Out of State DUI with Illinois License

Police officer asking for ID

It can be very confusing and scary if you find yourself in a position of getting accused of a DUI out of state while you have an Illinois license. You are forced to deal with not one, but two different state laws. You should always consult with an Illinois lawyer, in addition to a lawyer in the state where you have the case.


  • If you have an Illinois license, Illinois controls your right to drive in every state.
  • If the other state suspends your driver's license, that only applies to that state unless Illinois ALSO takes action.
  • Refusing a breath test in another state will suspend your Illinois license for 1 year in addition to whatever penalties that other state imposes
  • If you are charged with a crime like DUI in another state, only that state can punish you criminally (things like jail, alcohol classes, and fines.)


Abby Smith has an IL license but gets a DUI in Wisconsin while visiting friends and refuses the breathalyzer test. The prosecutors in Wisconsin are offering to let her plead guilty to the DUI in exchange for doing some classes and paying a fine. Wisconsin will also suspend her for 60 days as punishment.


Like I discussed above, only Wisconsin can punish her criminally (so the classes and fines they want her to pay.) Illinois will not impose any other criminal penalties.

However, don’t be fooled by the 60-day suspension. That only applies IN Wisconsin. Why? Because Wisconsin can only limit her ability to drive in their state. It is up to Illinois to determine her right to drive everywhere. Many people don’t talk to an IL lawyer when they have an out of state DUI and think the 60-day suspension is all that will happen. This is almost never correct. Wisconsin will report the refusal of the breathalyzer to Illinois who will ALSO take action. And Illinois is a lot harsher. Illinois will suspend Abby’s driver's license for 1 year – and this applies to her right to drive everywhere.


Some states like Wisconsin make it a crime to refuse the breathalyzer or blood tests. Illinois does not. As a result, if you plead guilty to a refusal in another state, Illinois will suspend your license for 1 year for your first offense. This sounds harsh, but given the alternatives listed below, it may not be the worst-case scenario. It’s always best to talk through these options with an Illinois lawyer.


Sadly we get a lot is phone calls from people who have pled guilty to a DUI in another state and thought they got a good deal. Then low and behold about 45 days later they get a letter from Illinois Secretary of State saying their license is revoked! This is because they did not consult with an Illinois lawyer before pleading guilty in the other state.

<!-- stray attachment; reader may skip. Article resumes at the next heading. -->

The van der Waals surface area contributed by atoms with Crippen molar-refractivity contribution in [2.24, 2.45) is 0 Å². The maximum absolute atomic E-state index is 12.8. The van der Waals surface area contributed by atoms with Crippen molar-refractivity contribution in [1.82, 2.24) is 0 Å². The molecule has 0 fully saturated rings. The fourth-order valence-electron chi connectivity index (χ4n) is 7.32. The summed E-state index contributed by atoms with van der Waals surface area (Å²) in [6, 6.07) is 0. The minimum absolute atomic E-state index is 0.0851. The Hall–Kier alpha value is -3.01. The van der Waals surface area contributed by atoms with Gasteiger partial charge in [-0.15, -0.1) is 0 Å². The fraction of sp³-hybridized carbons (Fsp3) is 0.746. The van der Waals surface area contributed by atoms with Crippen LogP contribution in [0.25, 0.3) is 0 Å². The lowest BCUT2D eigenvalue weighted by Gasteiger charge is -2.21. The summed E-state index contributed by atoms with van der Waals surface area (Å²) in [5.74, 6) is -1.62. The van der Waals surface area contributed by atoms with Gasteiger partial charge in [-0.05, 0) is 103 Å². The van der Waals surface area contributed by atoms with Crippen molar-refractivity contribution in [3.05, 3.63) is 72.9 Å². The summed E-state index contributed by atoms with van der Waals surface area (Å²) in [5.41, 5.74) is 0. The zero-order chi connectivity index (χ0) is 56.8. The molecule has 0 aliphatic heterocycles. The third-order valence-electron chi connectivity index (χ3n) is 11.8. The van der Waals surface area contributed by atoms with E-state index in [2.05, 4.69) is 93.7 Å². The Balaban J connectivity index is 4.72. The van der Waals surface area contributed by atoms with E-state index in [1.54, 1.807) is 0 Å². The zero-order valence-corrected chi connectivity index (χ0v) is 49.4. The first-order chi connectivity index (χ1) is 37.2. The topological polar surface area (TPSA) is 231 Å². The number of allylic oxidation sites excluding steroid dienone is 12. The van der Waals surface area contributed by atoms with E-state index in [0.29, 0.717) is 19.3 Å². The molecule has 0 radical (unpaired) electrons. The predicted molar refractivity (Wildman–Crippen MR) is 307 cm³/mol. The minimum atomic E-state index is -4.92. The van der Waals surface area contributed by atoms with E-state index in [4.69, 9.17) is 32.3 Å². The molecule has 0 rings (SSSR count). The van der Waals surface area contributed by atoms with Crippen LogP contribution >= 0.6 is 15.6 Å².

Usually, the other state is offering what seems like a great deal: do some classes, pay a fine, have a short license suspension. However, these lawyers don’t know what Illinois will do and only and IL lawyer can tell you. Sometimes the state will even have a reduced DUI like driving while impaired, so this sounds like a good deal. It’s not always as good as it sounds! Once you plead guilty, even to a reduced DUI like driving while impaired, that gets reported to Illinois. A conviction for DUI gets entered on your driving record and that revokes your ability to drive by Illinois.


There’s a big difference between a revocation and a suspension of your driver's license in Illinois.

A revocation is much worse. With a revocation, there is no guarantee you will ever have a driver's license again. There is a minimum period of time you must wait (a year at a minimum) before you are eligible to apply to be reinstated. Reinstatement is a complex process that involves an evaluation, classes and testifying well at a recorded hearing before a hearing officer and a prosecutor. It takes 90 days after a hearing to get a decision.

A suspension is for a finite period of time. It has a start and end date. As long as you don’t violate the suspension, you will automatically have your driving privileges back at the end once you pay a reinstatement fee.


You may be eligible for a permit to drive during your suspension or revocation as a result of an out of state DUI. However, you must be able to prove a hardship in getting to work, school, child care, health care or support meetings like AA. There will definitely be a period of at least 3 months where you will not be able to drive at all, so you must be able to show at a hearing why the ways you’ve been getting to work/school/child care/health care/support meetings cannot continue.


It is never advisable to try to have an informal or formal hearing without a lawyer with you. The requirements are complex, and although the questions they ask you may seem obvious, they are looking for specific information in your answers. If you lose your hearing and get denied, you not only have to repeat the same process, you will have MORE requirements for your next hearing to address the things you did wrong. The hearings are recorded, and they refer back to what you’ve said in the past, making it harder to get relief if you’ve previously been denied. Start off on the right foot the first time and hire a lawyer to help you through the entire process and go with you to the hearing.